• Domain-based Message Authentication, Reporting & Conformance (DMARC): DMARC gives you finer control over your SPF and DKIM records. Check out our guide on implementing DMARC.

Why shouldn’t I send out bulk emails?

Use tools like our Email Automation API to send personalized, timely messages. Don’t use bulk emails, since most subscribers won’t engage with these impersonal messages. Remember, subscriber engagement affects whether or not your email ends up on the blocklist.

On a related note, you can also take advantage of our Send Time Optimization tool to contact your subscribers at the best time possible. This way, they’ll be more receptive to (and engage more with) your message when it lands in their inbox.

What can I do if I get blocklisted?

If you find yourself on a blocklist, you can request to have your blocked IPs delisted:

  1. Consult what details you received when you were told you’d been blocklisted. Most blocklists will include a URL for you to begin the blocklist removal process. Follow their steps to get started.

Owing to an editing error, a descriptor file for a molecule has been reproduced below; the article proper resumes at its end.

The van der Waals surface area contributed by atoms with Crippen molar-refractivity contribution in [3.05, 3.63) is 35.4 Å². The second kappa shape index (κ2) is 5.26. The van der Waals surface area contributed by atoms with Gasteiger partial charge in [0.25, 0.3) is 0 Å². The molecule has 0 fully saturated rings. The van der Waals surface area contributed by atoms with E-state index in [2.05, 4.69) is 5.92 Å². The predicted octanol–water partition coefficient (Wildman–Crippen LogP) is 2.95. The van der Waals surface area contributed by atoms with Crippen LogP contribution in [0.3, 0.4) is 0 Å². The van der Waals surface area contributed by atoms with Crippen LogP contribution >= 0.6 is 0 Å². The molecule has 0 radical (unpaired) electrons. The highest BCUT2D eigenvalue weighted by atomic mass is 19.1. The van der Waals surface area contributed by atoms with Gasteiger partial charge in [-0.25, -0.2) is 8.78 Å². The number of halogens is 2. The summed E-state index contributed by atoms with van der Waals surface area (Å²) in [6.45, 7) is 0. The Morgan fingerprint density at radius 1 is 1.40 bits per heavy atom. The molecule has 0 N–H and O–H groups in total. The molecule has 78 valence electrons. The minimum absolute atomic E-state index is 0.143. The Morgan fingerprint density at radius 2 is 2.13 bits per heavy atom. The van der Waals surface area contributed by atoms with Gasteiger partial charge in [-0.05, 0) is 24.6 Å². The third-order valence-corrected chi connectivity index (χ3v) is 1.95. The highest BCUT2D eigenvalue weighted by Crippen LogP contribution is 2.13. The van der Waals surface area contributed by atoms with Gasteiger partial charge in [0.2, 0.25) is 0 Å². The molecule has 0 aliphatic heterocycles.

2. Send over the information requested by the blocklist vendor. Most reputable blocklists have a clear path to delisting. Usually, they require you to send them your contact information and any comments on the possible reason for the block. How were the open rates of those emails over the past few days? Have you received any spam complaints or hard email bounces recently? All of this information helps the support team sort out your case.

Not sure where to start? As a benefit of our Managed Service, we’ve automated monitoring of all major blocklists to check them in real-time. This means our team of experts will step in to deal with the blocklist providers on your behalf.

Wrapping up

Blocklists do serve a purpose. Without them, we’d have much more spam in our inboxes. And that, in our opinion, is way worse than a temporary listing.

There are many layers to email, and the reputation layer is important. Did you find these tips for avoiding the blocklist and some tricks for getting delisted helpful? Well, we’ve got lots more where that came from, but we practice what we preach so you have to opt-in to our newsletter to stay in the loop.